Because Matthews did not raise his due process objection below, this Court reviews his appeal for plain error. See United States v. Brown, 352 F.3d 654, 664 (2d Cir.2003); Fed.R.Crim.P. 52(b). Cf. United States v. Johnson, 181 F.3d 83 (2d Cir.1999) (Summary Order) (finding a district court did not commit plain error by its failure, sua sponte, to find unconstitutional the three-strikes burden-of-proof scheme because “[t]here have been no decisions in this circuit on this issue, and other circuits have only begun to consider it”).
Matthews claims first that § 3559(c)(3)(A) violates due process by shifting the burden onto the defendant to prove that he did not commit a serious violent felony, and second, that even if the burden-of-proof shift is constitutional, making a defendant prove by clear and convincing evidence that one of the § 3559(c)(1)(A)(i) qualifying crimes was not a “serious violent felony” violates due process.
Where no fundamental right is at issue, there is no doubt that the legislature may assign to defendants burdens of proof with regard to affirmative defenses. See Patterson v. New York, 432 U.S. 197, 207-08, 97 S.Ct. 2319, 53 L.Ed.2d 281 (1977). Cf. Cooper v. Oklahoma, 517 U.S. 348, 367, 116 S.Ct. 1373, 134 L.Ed.2d 498 (1996). If the government has proven all elements of the crime beyond a reasonable doubt, reallocating the burden of proof in an affirmative defense does not violate due process. Patterson, 432 U.S. at 205-06, 97 S.Ct. 2319. Likewise, statutes placing the burden on the defendant to prove invalidity of prior convictions in order to avoid sentence enhancement based on recidivism are also constitutional. Parke v. Raley, 506 U.S. 20, 26-27, 113 S.Ct. 517, 121 L.Ed.2d 391 (1992). In Parke the Court noted that “even when a collateral attack on a final conviction rests on constitutional grounds, the presumption of regularity that attaches to final judgments makes it appropriate to assign a proof burden to the defendant.” Id. at 31, 113 S.Ct. 517. However, where a fundamental right is involved, a statute may not require that the defendant shoulder a burden of proof higher than a preponderance of the evidence. Cooper, 517 U.S. at 362, 116 S.Ct. 1373.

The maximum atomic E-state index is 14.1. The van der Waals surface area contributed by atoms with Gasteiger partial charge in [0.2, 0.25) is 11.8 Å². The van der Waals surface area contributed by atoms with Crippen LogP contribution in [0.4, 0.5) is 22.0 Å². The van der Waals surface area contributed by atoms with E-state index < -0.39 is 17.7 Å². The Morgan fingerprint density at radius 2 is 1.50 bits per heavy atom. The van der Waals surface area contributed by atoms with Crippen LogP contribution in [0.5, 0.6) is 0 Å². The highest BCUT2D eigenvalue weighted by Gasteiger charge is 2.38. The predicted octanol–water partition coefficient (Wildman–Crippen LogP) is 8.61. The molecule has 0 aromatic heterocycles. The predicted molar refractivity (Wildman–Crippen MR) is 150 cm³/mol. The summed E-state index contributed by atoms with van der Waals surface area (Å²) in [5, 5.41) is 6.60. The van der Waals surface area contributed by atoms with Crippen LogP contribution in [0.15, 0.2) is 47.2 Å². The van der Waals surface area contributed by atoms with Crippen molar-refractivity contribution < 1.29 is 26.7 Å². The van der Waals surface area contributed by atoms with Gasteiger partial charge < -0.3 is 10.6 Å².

This Court has never considered whether the clear-and-convincing burden of proof placed on defendants under § 3559(c)(3)(A) involves a fundamental right. On one occasion we expressly reserved the issue to a future panel. In United States v. Snype, the district court convicted Snype of conspiracy to commit bank robbery and sentenced him to life imprisonment pursuant to 18 U.S.C. § 3559(c)(1)(A)(i). 441 F.3d 119, 125 (2d Cir.2006). The sentence was based on his then-current conviction of a serious violent felony and three other serious violent felonies. Id. at 144. Snype argued that requiring him to prove by clear and convincing evidence that his convictions, current or prior, were nonqualifying under § 3559(c)(3) to avoid a life sentence under § 3559(c)(1)(A)(i) violated his due process rights. Id. at 145. The Court held that the evidence of the use of firearms was so compelling that, regardless of the burden of proof and upon whom it was placed, it was inconceivable that any court could find that the conviction did not qualify as a serious violent felony. Id. at 146. Therefore the Court explicitly reserved on the due process claim. Id. at 146 n. 21. It did note, however, that Cooper did not support Snype's due process argument. “As Cooper recognized, there is a significant distinction between the burden of proof that may fairly be assigned to a defendant with respect to a fundamental right ․ and the burden that may be assigned with respect to a statutory privilege that Congress is under no obligation to afford, such as a privilege to avoid an enhanced sentence on a showing of specified mitigating circumstances.” Id. (internal citation omitted).
Other circuits have addressed the constitutionality of § 3559(c)(3)(A)'s burden shifting and the clear-and-convincing standard. All eight circuits that have addressed the first issue have found that § 3559(c)(3)(A) may shift the burden of proof to the defendant. Each based their holdings on the principle originating from Patterson and Parke that Congress may place the burden of proof on defendants when creating statutory rights. See United States v. Contreras, 536 F.3d 1167, 1173-74 (10th Cir.2008); United States v. Bradshaw, 281 F.3d 278, 296-97 (1st Cir.2002); United States v. Davis, 260 F.3d 965, 970 (8th Cir.2001); United States v. Gray, 260 F.3d 1267, 1279 (11th Cir.2001); United States v. Ferguson, 211 F.3d 878, 886-87 (5th Cir.2000); United States v. Gatewood, 230 F.3d 186, 190 (6th Cir.2000); United States v. Kaluna, 192 F.3d 1188, 1196 (9th Cir.1999); United States v. Wicks, 132 F.3d 383, 388-89 (7th Cir.1997). For the reasons expressed by these circuits, we join them.
Likewise, all four circuits that have examined the shifting of the burden of proof to the defendant to establish an affirmative defense to a sentencing enhancement by clear and convincing evidence have found it to be constitutional. See United States v. Gurule, 461 F.3d 1238, 1249 (10th Cir.2006); Bradshaw, 281 F.3d at 294-95; Gatewood, 230 F.3d at 191; Ferguson, 211 F.3d at 886-87. We need not reach this issue, however, because Matthews cannot show even by a preponderance of the evidence that the robberies at issue, or Matthews' past felonies, did not involve the “threat of use of a firearm or other dangerous weapon․” 18 U.S.C. § 3559(c)(3)(A)(i).